Speeding up your booting and minimizing RAM usage

One can never have too much (free) RAM. As with quite a few short computer proverbs, this one holds almost too true. As years have passed from old operating systems, which used as little as 8 MB of RAM, something was bound to happen. Our dear Windows OS has turned from a resource hog by the standards of 486es to an even bigger resource hog of today’s P4s and A64s. Despite all the new components and large-sized memories that are already measured in gigabytes, something always decides to hog up the RAM. Poof – instead of 1 GB of free RAM, you are lucky if you have half of that available. And if you’re trying to run Windows XP on something as low as 256MB or even 128MB, even booting up becomes tedious.

The way your machine boots, the speed of your machine and the amount of RAM that gets used up are interconnected for the following reasons:

  • during booting, the fewer components that are loaded, the less the strain on the hard-drive and the less RAM is used
  • the fewer programs, the less the CPU is used, again contributing to the speed
  • the more free RAM you have available, the less of a need for virtual memory

Speeding up your computer and minimizing RAM usage can generally be divided into three categories: the first one we’ll call common sense, the second one we’ll call bootstrapping and the third one, runtime. The names might seem odd, but they will become clear once you read through them.

Common sense

The first, most obvious and easiest solution is to use your gray matter and help your computer get faster on a basic level. There are several things to be done here, and they’re all pretty straightforward.

  • clean up your unused programs – even though you don’t use them, any of their residue might cause a slowdown, however slight. If you’re sure you won’t be using the program for over a month, uninstall it.
  • defragment your hard-drive occasionally – a once- or twice-a-month defragment, left to run overnight, will do wonders for both the start-up speed and using programs once you’re already inside the OS. If you want a more powerful defragmenter than what comes with your copy of Windows by default, you can either pick a payware solution like O&O Defrag and Raxco PerfectDisk, or you can looks into freeware alternatives such as Power Defragmenter and DG-Defragmenter.
  • disable compression and indexing inside Windows – both of those use a lot of resources unneccessarily. The indexing service does little to speed up your searching, but does very evil things to your hard-drive speed – fortunately, it can be disabled in every drive’s Properties box.
  • make sure the system is virus- and spyware-free – this one is pretty self-evident. A healthy computer will be faster than its infected counterpart – viruses and spyware can slow down a modern-day machine to the speeds of a 486, or worse.

Just observing those four basic steps should give you a net boost during normal work. However, in order to speed up the startup time, you need a slightly different approach – and more experience than the basic moves.


When it comes to setting up a fast-booting machine, all of the advice from the “common sense” section applies. A defragmented drive will produce a faster booting sequence, since the disk head won’t have to rabidly jump around the hard-drive looking for the next piece of a big file. Having a virus-clean machine will obviously help during bootup since no viruses or malware will occupy the memory and CPU and kep leeching off the resources. So, in order to speed up running, we’ll “strap the boot sequence” to fit only what it needs to start up – and little else.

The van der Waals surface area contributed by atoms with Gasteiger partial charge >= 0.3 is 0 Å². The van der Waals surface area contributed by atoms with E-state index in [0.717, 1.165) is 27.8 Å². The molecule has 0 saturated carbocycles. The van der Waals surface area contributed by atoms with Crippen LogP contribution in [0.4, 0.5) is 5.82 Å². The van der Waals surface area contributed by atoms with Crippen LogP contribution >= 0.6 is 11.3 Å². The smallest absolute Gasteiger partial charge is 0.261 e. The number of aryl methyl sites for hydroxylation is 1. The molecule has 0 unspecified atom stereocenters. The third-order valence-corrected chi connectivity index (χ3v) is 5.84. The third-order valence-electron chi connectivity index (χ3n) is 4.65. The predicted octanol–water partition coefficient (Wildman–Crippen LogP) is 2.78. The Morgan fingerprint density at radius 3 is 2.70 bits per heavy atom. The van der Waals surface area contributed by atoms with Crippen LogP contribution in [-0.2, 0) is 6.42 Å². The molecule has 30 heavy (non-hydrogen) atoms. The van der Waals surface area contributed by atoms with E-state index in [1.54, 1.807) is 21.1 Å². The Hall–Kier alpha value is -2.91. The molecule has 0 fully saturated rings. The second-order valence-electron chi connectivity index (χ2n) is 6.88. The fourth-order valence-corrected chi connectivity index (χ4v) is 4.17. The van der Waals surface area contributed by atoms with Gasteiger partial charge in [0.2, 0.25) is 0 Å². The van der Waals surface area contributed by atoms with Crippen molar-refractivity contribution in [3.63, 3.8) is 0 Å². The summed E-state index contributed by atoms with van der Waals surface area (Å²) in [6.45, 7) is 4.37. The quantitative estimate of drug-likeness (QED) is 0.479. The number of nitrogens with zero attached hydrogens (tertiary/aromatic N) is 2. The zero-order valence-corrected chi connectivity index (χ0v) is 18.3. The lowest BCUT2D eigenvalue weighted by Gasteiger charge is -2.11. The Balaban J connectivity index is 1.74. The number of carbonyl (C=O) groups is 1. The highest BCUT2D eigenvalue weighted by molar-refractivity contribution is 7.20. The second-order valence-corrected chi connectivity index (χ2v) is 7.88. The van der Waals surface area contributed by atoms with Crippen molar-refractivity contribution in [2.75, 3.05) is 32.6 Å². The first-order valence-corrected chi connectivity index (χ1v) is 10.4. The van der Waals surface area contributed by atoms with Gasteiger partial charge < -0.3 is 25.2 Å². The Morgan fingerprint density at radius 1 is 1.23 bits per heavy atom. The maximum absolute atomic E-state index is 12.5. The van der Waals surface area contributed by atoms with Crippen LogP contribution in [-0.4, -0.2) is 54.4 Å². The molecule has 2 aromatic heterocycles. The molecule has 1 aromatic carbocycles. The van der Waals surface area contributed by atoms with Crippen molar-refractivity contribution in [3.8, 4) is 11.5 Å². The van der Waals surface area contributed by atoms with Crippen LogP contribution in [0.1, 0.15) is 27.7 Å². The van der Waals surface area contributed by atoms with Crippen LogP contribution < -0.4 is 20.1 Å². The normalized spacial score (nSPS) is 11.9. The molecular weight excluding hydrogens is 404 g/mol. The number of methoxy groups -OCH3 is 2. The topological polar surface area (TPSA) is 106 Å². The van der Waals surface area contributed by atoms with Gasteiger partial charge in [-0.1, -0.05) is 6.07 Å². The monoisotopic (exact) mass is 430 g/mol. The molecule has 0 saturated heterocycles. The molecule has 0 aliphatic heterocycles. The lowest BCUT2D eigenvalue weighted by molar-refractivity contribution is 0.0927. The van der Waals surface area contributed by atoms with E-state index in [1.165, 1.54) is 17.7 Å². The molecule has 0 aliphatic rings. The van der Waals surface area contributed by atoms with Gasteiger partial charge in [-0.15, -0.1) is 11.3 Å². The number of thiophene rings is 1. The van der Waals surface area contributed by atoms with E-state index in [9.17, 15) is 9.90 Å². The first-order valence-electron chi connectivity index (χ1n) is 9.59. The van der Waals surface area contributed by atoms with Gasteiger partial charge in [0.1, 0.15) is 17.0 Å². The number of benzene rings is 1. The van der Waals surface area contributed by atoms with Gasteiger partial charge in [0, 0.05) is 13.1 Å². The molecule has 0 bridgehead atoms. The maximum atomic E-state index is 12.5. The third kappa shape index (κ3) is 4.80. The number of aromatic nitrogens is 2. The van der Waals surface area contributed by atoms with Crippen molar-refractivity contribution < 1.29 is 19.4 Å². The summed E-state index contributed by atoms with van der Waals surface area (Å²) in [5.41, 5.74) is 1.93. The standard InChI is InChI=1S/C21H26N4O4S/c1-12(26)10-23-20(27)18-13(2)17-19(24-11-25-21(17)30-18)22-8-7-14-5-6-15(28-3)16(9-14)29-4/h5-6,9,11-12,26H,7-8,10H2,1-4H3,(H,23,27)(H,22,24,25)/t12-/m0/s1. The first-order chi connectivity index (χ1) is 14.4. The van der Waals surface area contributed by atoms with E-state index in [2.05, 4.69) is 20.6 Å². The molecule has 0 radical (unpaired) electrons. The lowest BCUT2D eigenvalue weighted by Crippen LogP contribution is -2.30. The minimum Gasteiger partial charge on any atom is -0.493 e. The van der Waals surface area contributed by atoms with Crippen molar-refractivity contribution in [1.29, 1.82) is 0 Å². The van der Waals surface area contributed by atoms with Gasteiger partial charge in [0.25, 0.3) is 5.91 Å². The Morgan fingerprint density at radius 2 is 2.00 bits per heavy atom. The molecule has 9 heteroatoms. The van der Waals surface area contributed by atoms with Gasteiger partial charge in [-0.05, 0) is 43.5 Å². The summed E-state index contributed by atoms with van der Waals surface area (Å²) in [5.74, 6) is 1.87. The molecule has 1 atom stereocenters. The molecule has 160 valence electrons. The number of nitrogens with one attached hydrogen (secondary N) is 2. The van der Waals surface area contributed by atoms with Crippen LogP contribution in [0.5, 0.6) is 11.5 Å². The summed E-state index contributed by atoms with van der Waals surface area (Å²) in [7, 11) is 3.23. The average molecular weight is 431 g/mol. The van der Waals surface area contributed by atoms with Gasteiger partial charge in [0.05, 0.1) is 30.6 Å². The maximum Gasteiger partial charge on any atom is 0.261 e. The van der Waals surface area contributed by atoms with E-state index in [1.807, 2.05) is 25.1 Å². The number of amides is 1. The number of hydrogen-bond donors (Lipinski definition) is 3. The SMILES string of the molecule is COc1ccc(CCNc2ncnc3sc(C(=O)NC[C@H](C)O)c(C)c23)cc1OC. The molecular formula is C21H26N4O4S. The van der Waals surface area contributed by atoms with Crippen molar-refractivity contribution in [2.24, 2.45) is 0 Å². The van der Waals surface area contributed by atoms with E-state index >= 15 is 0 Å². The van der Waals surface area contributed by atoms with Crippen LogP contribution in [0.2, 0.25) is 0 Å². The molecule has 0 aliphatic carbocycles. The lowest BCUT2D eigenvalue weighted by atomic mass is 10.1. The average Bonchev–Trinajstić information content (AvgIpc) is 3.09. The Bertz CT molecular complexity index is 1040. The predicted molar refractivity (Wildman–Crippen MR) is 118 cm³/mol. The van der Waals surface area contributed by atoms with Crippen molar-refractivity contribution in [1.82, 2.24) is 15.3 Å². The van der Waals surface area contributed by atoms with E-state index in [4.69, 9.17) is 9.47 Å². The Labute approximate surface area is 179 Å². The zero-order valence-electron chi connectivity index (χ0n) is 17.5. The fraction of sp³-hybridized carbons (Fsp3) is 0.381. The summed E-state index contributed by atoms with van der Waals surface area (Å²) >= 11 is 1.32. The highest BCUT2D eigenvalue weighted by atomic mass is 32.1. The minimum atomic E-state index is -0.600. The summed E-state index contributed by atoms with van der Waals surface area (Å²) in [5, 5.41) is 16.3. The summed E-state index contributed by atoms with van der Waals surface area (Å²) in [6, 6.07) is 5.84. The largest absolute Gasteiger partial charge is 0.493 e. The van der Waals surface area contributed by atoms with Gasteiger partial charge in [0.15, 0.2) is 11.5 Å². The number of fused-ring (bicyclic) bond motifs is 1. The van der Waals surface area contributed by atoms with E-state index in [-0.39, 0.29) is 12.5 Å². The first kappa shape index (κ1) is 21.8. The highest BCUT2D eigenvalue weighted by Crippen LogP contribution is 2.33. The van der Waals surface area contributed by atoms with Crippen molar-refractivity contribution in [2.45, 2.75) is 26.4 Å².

To make fine adjustments to the boot-up sequence, two tools are neccessary. One is the built-in Manage Computers tool, accessible through either the My Computer right-click option labeled Manage (in Windows 2000) or the Control Panel – Manage link (in Windows XP). The Services section contains a list of background applications that serve various purposes inside the OS, from your graphic card’s low-level drivers to removable media usage and the Windows Installer. By consulting an online list of services (available from Microsoft for Windows 2000 and Windows XP, respectively) you can gauge which service you’ll need and which ones can be disabled or set to manual (application-controlled starting). Of course, some services are best left alone, but in all reality, if you’re optimizing an old laptop that doesn’t even have a modem, you probably won’t need the Messenger or DHCP Client services – think what you need, consult the lists and act accordingly.

The second tool needed is none other than the Spybot Search & Destroy, the tool normally used for removing spyware. By switching it into Advanced Mode (and taking heed of the warning), then going to the Tools – System Startup section, you can switch your startup programs on and off. Again, care is required, as you do not want to switch a vital component off and lock yourself out of your own computer. The rule of the thumb is: if the Key section is System.ini (and there should be six or seven entries listed originating from there), it’s mandatory, and best left switched on. For all else, do an online search for the exe and decide whether you really want it on or off.

By using just those two tools you might be able to cut your booting time in some way – possibly even up to a half of its original value. But what do you do once you start using something really intensive?

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Comments (2)

  • Jeff says:

    A Solid State Drive (SSD) does an awesome job of speeding up boot time!

  • Yep, on an optimised system the HDD is usually the bottleneck.

    On a slow PC, I always check the hard drives’ properties to make sure it hasn’t decided to drop from DMA to PIO mode.

    If it has, it’s worth running a full chkdsk on the drive.